Equitable Mortgages and the Eight Factor Test
Founded on the principle that equity looks to substance over form, courts will find an equitable mortgage to exist when a deed or contract, while lacking the characteristics of a typical mortgage, is used to pledge an interest in real property as security for a debt with the intention of acting as a mortgage. On September 9, 2014 in Zaman v. Felton, the New Jersey Supreme Court decided that when determining whether a particular transaction gives rise to an equitable mortgage, a trial court must utilize the eight factor test set forth by the Bankruptcy Court for the District of New Jersey in O’Brien v. Cleveland. The eight factors set out in O’Brien for evaluating whether an equitable mortgage exists are:
- Statements by the homeowner or representations by the purchaser indicating an intention that the homeowner continue ownership;
- A substantial disparity between the value received by the homeowner and the actual value of the property;
- Existence of an option to repurchase;
- The homeowner’s continued possession of the property;
- The homeowner’s continuing duty to bear ownership responsibilities, such as paying real estate taxes or performing property maintenance;
- Disparity in bargaining power and sophistication, including the homeowner’s lack of representation by counsel;
- Evidence showing an irregular purchase process, including the fact that the property was not listed for sale or that the parties did not conduct an appraisal or investigate title; and
- Financial distress of the homeowner, including the imminence of foreclosure and prior unsuccessful attempts to obtain loans.
Zaman v. Felton: the Facts, the Court’s Analysis and Practical Pointers
In 2007, defendant Barbara Felton faced foreclosure proceedings on her unfinished house and fifteen acres of land in Plumstead Township. Unable to pay off the construction mortgage on the property, Felton entered into a written contract for the sale of her land with plaintiff Tahir Zaman for $200,000. With the threat of foreclosure looming, the parties closed one week later, with Zaman paying off the mortgage, outstanding tax obligations and other related expenses at closing. Simultaneously, the parties entered into a buy-back option agreement whereby Felton could repurchase the property within three months at a higher price. The parties also entered into a lease agreement whereby Felton could remain on the property as a tenant. Felton remained on the property for over a year after closing without paying rent or seeking to exercise her buy-back option before Zaman filed a complaint for possession of the property and damages.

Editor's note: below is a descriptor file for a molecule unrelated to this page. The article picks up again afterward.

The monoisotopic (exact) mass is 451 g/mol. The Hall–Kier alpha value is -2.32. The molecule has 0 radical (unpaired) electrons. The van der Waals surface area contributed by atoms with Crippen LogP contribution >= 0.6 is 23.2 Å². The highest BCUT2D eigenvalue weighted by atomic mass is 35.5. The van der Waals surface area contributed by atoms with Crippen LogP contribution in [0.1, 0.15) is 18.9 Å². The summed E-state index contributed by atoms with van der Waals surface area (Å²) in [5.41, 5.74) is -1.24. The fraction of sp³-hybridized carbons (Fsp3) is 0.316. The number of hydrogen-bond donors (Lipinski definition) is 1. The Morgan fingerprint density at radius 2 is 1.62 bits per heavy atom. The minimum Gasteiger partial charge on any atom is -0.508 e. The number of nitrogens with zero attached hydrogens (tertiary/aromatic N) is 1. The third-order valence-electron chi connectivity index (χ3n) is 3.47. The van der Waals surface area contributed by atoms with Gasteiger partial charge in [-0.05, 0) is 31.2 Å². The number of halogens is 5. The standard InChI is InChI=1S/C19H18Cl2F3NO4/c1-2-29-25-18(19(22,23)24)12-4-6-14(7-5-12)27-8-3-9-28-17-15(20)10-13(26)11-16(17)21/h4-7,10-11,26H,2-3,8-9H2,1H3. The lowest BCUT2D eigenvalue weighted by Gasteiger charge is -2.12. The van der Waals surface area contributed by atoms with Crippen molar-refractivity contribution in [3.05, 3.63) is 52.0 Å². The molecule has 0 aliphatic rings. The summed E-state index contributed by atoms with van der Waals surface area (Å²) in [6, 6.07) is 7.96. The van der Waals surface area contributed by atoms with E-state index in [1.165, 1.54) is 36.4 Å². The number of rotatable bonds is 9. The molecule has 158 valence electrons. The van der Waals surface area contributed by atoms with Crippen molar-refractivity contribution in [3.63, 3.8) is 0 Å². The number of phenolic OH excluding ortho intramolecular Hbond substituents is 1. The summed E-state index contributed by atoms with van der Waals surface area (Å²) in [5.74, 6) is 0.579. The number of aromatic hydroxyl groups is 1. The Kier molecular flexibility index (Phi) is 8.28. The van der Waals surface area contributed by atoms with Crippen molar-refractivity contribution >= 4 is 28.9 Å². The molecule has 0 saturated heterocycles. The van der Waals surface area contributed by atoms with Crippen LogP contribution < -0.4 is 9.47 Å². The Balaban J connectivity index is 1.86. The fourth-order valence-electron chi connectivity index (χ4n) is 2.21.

At trial, Felton argued, among other things, that the agreement between the parties created an equitable mortgage. The trial court determined that there was no equitable mortgage because Felton had intended to sell her property, there was evidence that Felton understood that the sale was her only alternative to foreclosure, and the lease and buy-back agreements were separate agreements that were not a component of the original sale. The Appellate Division affirmed the trial court’s decision.
The Supreme Court, finding that the O’Brien framework “useful and consistent with New Jersey equitable mortgage jurisprudence,” remanded so that the trial court could make findings on each of the eight factors set forth in O’Brien. In making its determination, the Supreme Court ruled that the jury’s determination that Felton knowingly sold her property did not, in and of itself, determine that there was no equitable mortgage, but that the jury’s finding could be relevant to one or more of the O’Brien factors on remand. The Supreme Court also indicated that the imminent foreclosure proceedings, Felton’s inability to obtain a new mortgage or meet her obligations under her existing loan, and Felton’s failure to exercise her right of repurchase, might all be relevant in the trial court’s application of the O’Brien factors.
With the Supreme Court fully embracing the O’Brien factors, New Jersey practitioners seeking to prove or disprove the existence of an equitable mortgage should not rely on only one factor, but should instead attempt to provide factual evidence supporting arguments for or against each of the O’Brien factors. In addition, attorneys representing a client on the acquisition of distressed real estate, particularly in connection with the purchase of residential property, should carefully consider the O’Brien factors before advising a client on the structure of the transaction in order to avoid the seller successfully arguing the existence of an equitable mortgage after the fact.